In recent referendums the Caribbean island of Puerto Rico – about 1,000 miles south-east of Miami – has voted in favour of becoming America’s 51st state. And it might have become a reality if reluctant US senators had not blocked it.
With more than 300 miles of coastline and 300 days of annual sunshine, Puerto Rico is America’s equivalent to our Costa Del Sol, with no fewer than 120 flights a week on 20 airlines to its capital, San Juan.
It’s the third biggest Caribbean island, behind Cuba and Jamaica. The country, about half the size of Wales, comprises the main island of Puerto Rico along with a cluster of smaller islets offering some of the world’s best beaches. Dollars are the local currency, too, while Americans don’t have to show passports, further boosting its US appeal.
With so many connections, it’s easier than ever to visit – JetBlue sells return flights from Heathrow via New York from £550, for instance.
A POTTED HISTORY
In recent referendums the Caribbean island of Puerto Rico – about 1,000 miles south-east of Miami – has voted in favour of becoming America’s 51st state
Originally home to the indigenous Taino people, Puerto Rico (meaning ‘Rich Port’) was ruled by the Spanish for 400 years after the arrival of Christopher Columbus in 1493. The country was acquired by the Americans after the 1898 Spanish-American War, and Puerto Ricans have been classed as US citizens for some 100 years.
Each set of rulers has left its imprint on Puerto Rico. Ancient Taino rock carvings are to be found at La Cueva del Indio in Arecibo. Then you have the 16th Century Unesco-listed fortifications of Castillo San Cristobal in Old San Juan. The legacy of American culture is the usual fast-food chains and hotels/motels everywhere.
PINA COLADA, PLEASE
Pina colada is the official drink of Puerto Rico
Although disputed, this classic cocktail was reportedly invented by bartender Ramon Marrero in San Juan’s Caribe Hilton in 1954.
Whatever its history, in 1978 the pina colada was declared the official drink of Puerto Rico – and it’s available just about everywhere.
Often ranked among the world’s top beaches, Playa Flamenco on Culebra Island is best enjoyed on a day trip by boat (sailgetaway.com).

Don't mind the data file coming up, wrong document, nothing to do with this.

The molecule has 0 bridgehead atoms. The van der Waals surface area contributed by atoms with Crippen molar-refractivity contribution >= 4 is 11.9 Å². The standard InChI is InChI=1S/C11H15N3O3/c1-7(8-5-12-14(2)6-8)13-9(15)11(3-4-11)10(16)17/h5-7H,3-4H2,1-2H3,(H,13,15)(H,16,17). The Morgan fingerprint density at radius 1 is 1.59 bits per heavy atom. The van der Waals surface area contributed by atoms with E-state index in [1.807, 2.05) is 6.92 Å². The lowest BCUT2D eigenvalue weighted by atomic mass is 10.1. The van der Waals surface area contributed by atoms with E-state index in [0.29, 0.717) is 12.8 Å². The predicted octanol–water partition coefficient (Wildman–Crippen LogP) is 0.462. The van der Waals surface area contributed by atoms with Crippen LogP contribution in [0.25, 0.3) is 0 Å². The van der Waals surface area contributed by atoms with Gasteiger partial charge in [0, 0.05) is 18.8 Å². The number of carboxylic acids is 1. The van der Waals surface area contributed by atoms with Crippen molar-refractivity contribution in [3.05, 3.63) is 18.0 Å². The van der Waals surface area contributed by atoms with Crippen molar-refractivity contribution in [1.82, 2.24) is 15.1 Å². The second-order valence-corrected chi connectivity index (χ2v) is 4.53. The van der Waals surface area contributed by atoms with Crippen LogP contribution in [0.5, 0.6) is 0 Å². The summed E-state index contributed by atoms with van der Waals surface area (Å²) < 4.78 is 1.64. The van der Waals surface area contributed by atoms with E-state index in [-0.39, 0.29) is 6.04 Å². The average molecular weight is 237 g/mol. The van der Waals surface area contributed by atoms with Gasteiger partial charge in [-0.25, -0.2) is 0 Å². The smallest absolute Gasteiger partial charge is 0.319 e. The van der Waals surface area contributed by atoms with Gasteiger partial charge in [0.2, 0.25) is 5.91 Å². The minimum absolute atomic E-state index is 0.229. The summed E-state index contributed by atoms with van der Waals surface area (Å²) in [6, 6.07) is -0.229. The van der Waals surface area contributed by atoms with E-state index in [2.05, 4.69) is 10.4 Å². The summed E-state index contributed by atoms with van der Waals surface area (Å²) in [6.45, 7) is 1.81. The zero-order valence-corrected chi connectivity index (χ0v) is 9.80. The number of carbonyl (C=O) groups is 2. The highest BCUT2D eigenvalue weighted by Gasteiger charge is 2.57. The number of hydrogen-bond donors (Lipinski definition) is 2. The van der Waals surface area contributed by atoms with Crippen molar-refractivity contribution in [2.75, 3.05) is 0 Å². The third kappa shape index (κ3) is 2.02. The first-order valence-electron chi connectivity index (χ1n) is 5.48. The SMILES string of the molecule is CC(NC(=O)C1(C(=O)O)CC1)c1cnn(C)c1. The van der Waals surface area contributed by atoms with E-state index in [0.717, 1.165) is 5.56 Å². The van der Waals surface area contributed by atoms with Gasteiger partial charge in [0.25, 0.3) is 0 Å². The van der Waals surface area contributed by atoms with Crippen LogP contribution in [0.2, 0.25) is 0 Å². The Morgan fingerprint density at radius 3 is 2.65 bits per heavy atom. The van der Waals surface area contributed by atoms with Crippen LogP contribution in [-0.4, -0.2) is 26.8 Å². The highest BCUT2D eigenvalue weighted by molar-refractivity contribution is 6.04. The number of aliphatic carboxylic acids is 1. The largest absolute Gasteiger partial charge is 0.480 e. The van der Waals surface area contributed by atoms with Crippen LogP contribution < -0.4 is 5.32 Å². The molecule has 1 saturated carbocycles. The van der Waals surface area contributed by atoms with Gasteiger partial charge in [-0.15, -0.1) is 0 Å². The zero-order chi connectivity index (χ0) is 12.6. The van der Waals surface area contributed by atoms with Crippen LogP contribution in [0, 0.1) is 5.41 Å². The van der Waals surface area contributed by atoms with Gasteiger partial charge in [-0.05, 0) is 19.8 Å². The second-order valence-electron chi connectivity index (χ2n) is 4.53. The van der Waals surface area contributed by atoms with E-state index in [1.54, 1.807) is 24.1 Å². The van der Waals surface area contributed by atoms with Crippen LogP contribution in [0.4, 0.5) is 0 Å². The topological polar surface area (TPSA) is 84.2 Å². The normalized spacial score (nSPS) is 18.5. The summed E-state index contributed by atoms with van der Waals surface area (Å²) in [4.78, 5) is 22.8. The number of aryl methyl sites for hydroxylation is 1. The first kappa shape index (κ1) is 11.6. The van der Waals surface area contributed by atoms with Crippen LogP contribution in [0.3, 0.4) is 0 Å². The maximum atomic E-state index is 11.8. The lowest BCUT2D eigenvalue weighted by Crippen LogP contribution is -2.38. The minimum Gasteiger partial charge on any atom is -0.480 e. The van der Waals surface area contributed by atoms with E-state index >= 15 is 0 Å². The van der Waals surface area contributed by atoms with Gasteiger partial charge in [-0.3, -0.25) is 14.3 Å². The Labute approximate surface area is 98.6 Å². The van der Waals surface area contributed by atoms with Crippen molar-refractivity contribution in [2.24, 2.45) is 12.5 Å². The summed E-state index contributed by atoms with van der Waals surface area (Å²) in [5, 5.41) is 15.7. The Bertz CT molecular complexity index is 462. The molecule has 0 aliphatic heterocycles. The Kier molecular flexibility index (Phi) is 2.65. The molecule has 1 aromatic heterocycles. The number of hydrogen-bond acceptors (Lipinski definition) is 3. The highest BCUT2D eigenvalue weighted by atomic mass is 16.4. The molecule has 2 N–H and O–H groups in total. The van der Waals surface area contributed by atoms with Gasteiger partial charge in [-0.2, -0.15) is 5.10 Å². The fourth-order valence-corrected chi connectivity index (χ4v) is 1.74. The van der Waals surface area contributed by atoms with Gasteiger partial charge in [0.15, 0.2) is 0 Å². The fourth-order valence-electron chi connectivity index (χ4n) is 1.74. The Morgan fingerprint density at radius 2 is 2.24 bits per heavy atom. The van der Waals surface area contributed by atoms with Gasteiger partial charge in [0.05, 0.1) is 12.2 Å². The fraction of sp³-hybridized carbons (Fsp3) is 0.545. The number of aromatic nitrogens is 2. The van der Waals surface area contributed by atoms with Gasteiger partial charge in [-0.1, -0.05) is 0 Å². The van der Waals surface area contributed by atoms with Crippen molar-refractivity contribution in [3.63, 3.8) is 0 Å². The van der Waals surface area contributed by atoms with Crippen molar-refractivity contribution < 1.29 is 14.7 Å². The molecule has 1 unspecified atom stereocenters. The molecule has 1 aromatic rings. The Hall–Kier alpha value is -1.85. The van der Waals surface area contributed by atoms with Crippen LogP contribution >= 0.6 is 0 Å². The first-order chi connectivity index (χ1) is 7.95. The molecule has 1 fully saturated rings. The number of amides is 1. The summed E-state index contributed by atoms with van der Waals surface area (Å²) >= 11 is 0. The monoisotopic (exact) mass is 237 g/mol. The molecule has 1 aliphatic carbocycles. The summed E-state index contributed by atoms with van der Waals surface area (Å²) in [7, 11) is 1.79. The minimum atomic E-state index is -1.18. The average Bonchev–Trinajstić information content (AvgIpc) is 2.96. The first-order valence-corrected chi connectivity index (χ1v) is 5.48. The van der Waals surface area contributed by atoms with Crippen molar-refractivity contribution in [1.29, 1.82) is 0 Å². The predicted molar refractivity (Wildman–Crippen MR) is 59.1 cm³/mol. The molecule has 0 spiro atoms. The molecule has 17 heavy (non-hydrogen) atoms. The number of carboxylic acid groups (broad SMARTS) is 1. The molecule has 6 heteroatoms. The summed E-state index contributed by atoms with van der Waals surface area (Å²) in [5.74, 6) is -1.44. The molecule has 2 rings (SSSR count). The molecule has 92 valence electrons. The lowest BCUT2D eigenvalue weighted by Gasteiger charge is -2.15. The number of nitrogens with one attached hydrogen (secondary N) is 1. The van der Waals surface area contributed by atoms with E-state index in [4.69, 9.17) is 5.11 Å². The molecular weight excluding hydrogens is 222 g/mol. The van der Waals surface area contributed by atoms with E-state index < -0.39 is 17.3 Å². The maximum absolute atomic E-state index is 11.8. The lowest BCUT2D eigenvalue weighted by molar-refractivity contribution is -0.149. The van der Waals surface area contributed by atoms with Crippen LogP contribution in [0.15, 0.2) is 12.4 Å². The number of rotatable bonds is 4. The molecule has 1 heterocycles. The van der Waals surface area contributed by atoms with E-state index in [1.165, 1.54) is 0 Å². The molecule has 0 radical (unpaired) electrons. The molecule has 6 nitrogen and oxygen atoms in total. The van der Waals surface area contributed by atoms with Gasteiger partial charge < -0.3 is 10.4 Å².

Along with pristine white sand and calm, shallow waters, it is notable for two rusty tanks dating from when the US Navy used the island for target practice between 1936 and 1975.
SANDS LESS TRAVELLED
La Playuela is a quiet, crescent-shaped beach in the south-west.
It’s wild, untouched and requires a dirt-track drive or a hike to reach.
Upon arrival you’ll be rewarded with dramatic views of limestone cliffs, with the 19th Century Cabo Rojo Lighthouse standing sentinel on one.
Often ranked among the world’s top beaches, Playa Flamenco (pictured) on Culebra Island is best enjoyed on a day trip by boat, writes James
STREET ART AND SALSA
With a heritage encompassing Taino, Spanish, African and American traditions, Puerto Ricans call themselves Boricua – the word embracing the island’s art, music, dances and culture.
Art can be spotted everywhere, from the Museo de Arte de Puerto Rico (mapr.org) to graffiti murals in San Juan’s Santurce neighbourhood. As for music, the islanders are responsible for salsa and, like it or loathe it, reggaeton – a lively blend of reggae, Latin American tunes and hip-hop.
Puerto Ricans call themselves Boricua – the word embracing the island’s art, music, dances and culture
LIGHT UP THE NIGHT
Three of the world’s five bioluminescent bays are in Puerto Rico. The phenomenon sees millions of microscopic sea organisms emitting a mesmerising blue-green light. Join one of the evening kayak tours to see them at Laguna Grande, Mosquito Bay or La Parguera.
Toro Verde Adventure Park, in the Central Mountain Range, is home to an adrenaline-pumping zipline known as The Monster. Soar for a mile and a half over the hilltops of Orocovis while reaching speeds of 95mph (toroverdepr.com).
El Yunque has some superb hiking trails where, along the way, you may spot giant tree snails, Puerto Rican parrots and tiny coquis frogs (which make a sound like birdsong). Stop off for a refreshing dip in natural pools and shower under waterfalls (fs.usda.gov/elyunque).
WHERE TO STAY
Treat yourself to a stay at St Regis Bahia Resort (pictured) where high-end doubles are from £750
High-end doubles are from £750 at St Regis Bahia Beach Resort and Golf Club, set in 483 acres on an old coconut farm with two miles of pristine beach (marriott.com). Or try the Condado Vanderbilt Hotel in San Juan, which has rooms from £390 and sits by the sea (condadovanderbilt.com).
And Villa Montana Beach Resort, tucked away on 35 lush acres by three miles of beach in the northwest, has doubles from £196 (villamontana.com).
Seven nights at the St Regis Bahia Beach Resort in Rio Grande and seven nights at Condado Vanderbilt Hotel in San Juan costs from £5,309pp, flights included (americaasyoulikeit.com). Or seven nights at the Condado Vanderbilt Hotel in San Juan from £1,859pp flights included (travelbag.co.uk).